Lake Tahoe Basin Christmas tree permits go on sale Monday
November 12, 2017
In a sure sign that the holidays are right around the corner, area land-management agencies recently announced plans for upcoming Christmas tree sales.
Both the Lake Tahoe Basin Management Unit (LTBMU) and the Eldorado National Forest (ENF) will begin the sale of Christmas tree permits on Monday, Nov. 13, according to a press release. Permit holders may choose from a variety of pine, fir or cedar trees up to 6 inches in diameter at the base in designated cutting areas.
Trees must be cut on the forest where the permit was purchased (the ENF is south and west of the Lake Tahoe Basin, on the West Slope).
Permits must be purchased in person, are not transferable and are sold on a first-come, first-served basis, according to LTBMU. Permits will be issued during regular business hours on the LTBMU until noon on Dec. 22, and on the ENF through Dec. 28. In order to accommodate military families and others who may need to celebrate a delayed Christmas, cutting under these permits will be allowed until Dec. 31.
In support of the Every Kid in a Park (EKIP) program, the LTBMU and the ENF will offer one free Christmas tree permit to fourth-grade students who present a valid paper voucher or durable EKIP pass. The student must be present to obtain a permit and when cutting a tree under the EKIP program.
Visit http://www.everykidinapark.gov for information about the program and to obtain a student voucher. Then visit any participating LTBMU or ENF office and present the printed voucher in person along with a parent or guardian to obtain a Christmas tree permit.
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Permits will be sold in the following locations (all offices are closed on Thanksgiving Day and Christmas Day):
Permits cost $10 each, with a limit of two per family or address. These permits will be issued on a first-come, first-served basis with a forest limit of 2,250 permits total. Weather permitting, the following forest roads will remain open to improve access to cutting areas: Fountain Place Road to the first parking area, at the end of Oneidas Street (1201), Big Meadow Trailhead parking area (1213) and Barker Pass Road up to the OHV campground (03).
Forest Supervisor's office, 35 College Drive, South Lake Tahoe. This office is open Monday through Friday from 8 a.m. until 4:30 p.m. For more information, call 530-543-2600.
North Lake Tahoe Visitor Center, 100 North Lake Blvd, Tahoe City. This office is open from 9 a.m. until 4:30 p.m. daily. For more information, call 530-581-6900. (cash or check only, no credit cards)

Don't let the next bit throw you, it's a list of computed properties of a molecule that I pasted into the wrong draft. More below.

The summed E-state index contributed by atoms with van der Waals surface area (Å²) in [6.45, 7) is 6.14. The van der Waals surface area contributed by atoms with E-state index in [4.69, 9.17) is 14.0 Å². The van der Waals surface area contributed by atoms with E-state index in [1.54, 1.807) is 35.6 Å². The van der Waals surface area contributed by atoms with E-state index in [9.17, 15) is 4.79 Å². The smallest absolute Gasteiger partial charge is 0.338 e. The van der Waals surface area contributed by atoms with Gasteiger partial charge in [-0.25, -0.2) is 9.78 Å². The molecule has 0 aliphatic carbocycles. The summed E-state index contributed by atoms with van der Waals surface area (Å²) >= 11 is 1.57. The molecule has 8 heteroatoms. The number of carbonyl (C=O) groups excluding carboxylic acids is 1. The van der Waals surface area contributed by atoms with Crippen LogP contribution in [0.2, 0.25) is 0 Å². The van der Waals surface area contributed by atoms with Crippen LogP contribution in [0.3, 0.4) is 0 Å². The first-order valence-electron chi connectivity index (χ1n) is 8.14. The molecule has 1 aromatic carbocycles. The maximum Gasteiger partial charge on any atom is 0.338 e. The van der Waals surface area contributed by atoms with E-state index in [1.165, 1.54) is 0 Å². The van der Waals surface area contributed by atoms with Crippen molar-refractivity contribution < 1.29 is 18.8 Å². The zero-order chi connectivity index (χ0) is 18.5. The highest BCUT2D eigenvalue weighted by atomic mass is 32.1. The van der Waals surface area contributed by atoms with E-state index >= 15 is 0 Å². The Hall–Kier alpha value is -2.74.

Incline Village Crystal Bay Visitors Bureau, 969 Tahoe Blvd., Incline Village. Permits will be sold at this location on Wednesdays, Thursdays and Fridays, from 8:30 until 4 p.m. (cash or check only)
Permits cost $10 each (cash only), with a limit of four permits per family or address. These permits will be issued on a first-come, first-served basis with a forest limit of 4,500 permits total.
Forest Supervisor's office, 100 Forni Road, Placerville. This office is open Monday through Friday from 8 a.m. until 4:30 p.m. and the following Saturdays: Nov. 18 and 25, Dec. 2 and 9, from 8 a.m. until 4:30 p.m.
Amador Ranger District, 26820 Silver Drive, Pioneer. This office is open Monday through Friday from 8 a.m. until 4:30 p.m. and the following Saturdays: Nov. 18 and 25, Dec. 2 and 9, from 8 a.m. until 4:30 p.m.
Georgetown Ranger District, 7600 Wentworth Springs Road, Georgetown. This office is open Monday through Friday from 8 a.m. until 4:30 p.m. and the following weekends: Nov. 18, 19, 25 and 26, and Dec. 2, 3, 9 and 10 from 8 a.m. until 4:30 p.m.
Pacific Ranger District, 7887 U.S. Highway 50, Pollock Pines. This office is open Monday through Friday from 8 a.m. until 4:30 p.m.
Placerville Ranger District, 4260 Eight Mile Road, Camino. This office is open Monday through Friday from 8 a.m. until 4:30 p.m.
Cutting a Christmas tree offers a traditional holiday experience, while helping to thin the forest of excessive smaller trees, which helps to reduce excess vegetation that can feed a wildland fire, and create a healthier forest over time, according to the Forest Service, which offered the following guidance for selecting a tree.
Use the ruler provided on the tag to ensure that your tree is 6 inches or less in diameter at the base.
Select a tree that is within 10 feet of another green tree. Do not remove the top of the tree, cut down the entire tree and leave a stump that is 6 inches or less above the ground.
Scatter all discarded branches away from roads, ditches and culverts. Attach the tag to the tree before leaving the cutting area.
Maps are provided at the time of permit purchase. Permit holders should follow permit guidelines for responsible collection, including not trespassing on private property when entering or leaving national forest cutting areas.
Observe seasonal road closures and be prepared to hike to the cutting area to find a tree. No off-road travel is allowed. Park in legal areas and do not block gates.
It is important to remember that weather conditions in the mountains are unpredictable and travel during winter storm weather can be dangerous due to wet and/or icy roads. In addition, winds may cause branches or trees to fall.
Visitors should avoid cutting on wet, windy days. Check the weather before heading out and tell someone where you are going and when you plan to return. Dress appropriately for cold weather conditions and be prepared for ice and snow. Carry tire chains and a shovel and bring emergency supplies, including water, food, extra blankets and a first-aid kit.
Keep in mind, mobile devices may not work in some areas. Develop an emergency plan in case you cannot call for help.
Visit http://www.fs.usda.gov/goto/ltbmu/ChristmasTreePermits for more information.